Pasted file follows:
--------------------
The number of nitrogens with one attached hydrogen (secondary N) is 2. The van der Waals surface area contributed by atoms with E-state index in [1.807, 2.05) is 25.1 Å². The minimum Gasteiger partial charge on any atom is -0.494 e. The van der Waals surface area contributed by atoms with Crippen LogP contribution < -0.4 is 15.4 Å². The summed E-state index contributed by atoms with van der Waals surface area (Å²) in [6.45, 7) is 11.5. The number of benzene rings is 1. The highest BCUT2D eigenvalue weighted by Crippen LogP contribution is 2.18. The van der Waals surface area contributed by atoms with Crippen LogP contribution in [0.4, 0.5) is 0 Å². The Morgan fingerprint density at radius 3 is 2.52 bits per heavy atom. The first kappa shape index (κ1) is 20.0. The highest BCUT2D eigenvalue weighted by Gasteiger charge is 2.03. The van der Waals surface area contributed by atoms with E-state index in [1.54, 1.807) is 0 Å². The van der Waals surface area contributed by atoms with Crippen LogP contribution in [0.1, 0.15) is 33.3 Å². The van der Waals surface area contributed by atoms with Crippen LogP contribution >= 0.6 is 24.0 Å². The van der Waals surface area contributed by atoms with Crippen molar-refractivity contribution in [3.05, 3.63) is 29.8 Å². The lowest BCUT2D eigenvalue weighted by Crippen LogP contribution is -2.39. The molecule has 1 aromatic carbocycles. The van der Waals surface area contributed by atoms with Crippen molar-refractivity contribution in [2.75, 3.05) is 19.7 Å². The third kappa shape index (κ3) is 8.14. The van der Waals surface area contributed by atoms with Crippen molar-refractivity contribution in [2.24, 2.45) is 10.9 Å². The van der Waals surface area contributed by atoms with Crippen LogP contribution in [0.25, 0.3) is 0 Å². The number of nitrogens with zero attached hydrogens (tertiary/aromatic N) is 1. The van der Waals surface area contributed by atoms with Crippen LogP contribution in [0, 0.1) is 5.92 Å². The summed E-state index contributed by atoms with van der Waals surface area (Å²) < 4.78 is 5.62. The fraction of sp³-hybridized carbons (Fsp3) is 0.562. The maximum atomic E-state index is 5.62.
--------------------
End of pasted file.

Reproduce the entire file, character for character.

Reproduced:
The number of nitrogens with one attached hydrogen (secondary N) is 2. The van der Waals surface area contributed by atoms with E-state index in [1.807, 2.05) is 25.1 Å². The minimum Gasteiger partial charge on any atom is -0.494 e. The van der Waals surface area contributed by atoms with Crippen LogP contribution < -0.4 is 15.4 Å². The summed E-state index contributed by atoms with van der Waals surface area (Å²) in [6.45, 7) is 11.5. The number of benzene rings is 1. The highest BCUT2D eigenvalue weighted by Crippen LogP contribution is 2.18. The van der Waals surface area contributed by atoms with Crippen LogP contribution in [0.4, 0.5) is 0 Å². The Morgan fingerprint density at radius 3 is 2.52 bits per heavy atom. The first kappa shape index (κ1) is 20.0. The highest BCUT2D eigenvalue weighted by Gasteiger charge is 2.03. The van der Waals surface area contributed by atoms with E-state index in [1.54, 1.807) is 0 Å². The van der Waals surface area contributed by atoms with Crippen LogP contribution in [0.1, 0.15) is 33.3 Å². The van der Waals surface area contributed by atoms with Crippen LogP contribution >= 0.6 is 24.0 Å². The van der Waals surface area contributed by atoms with Crippen molar-refractivity contribution in [3.05, 3.63) is 29.8 Å². The lowest BCUT2D eigenvalue weighted by Crippen LogP contribution is -2.39. The molecule has 1 aromatic carbocycles. The van der Waals surface area contributed by atoms with Crippen molar-refractivity contribution in [2.75, 3.05) is 19.7 Å². The third kappa shape index (κ3) is 8.14. The van der Waals surface area contributed by atoms with Crippen molar-refractivity contribution in [2.24, 2.45) is 10.9 Å². The van der Waals surface area contributed by atoms with Crippen LogP contribution in [0.25, 0.3) is 0 Å². The number of nitrogens with zero attached hydrogens (tertiary/aromatic N) is 1. The van der Waals surface area contributed by atoms with Crippen LogP contribution in [0, 0.1) is 5.92 Å². The summed E-state index contributed by atoms with van der Waals surface area (Å²) < 4.78 is 5.62. The fraction of sp³-hybridized carbons (Fsp3) is 0.562. The maximum atomic E-state index is 5.62.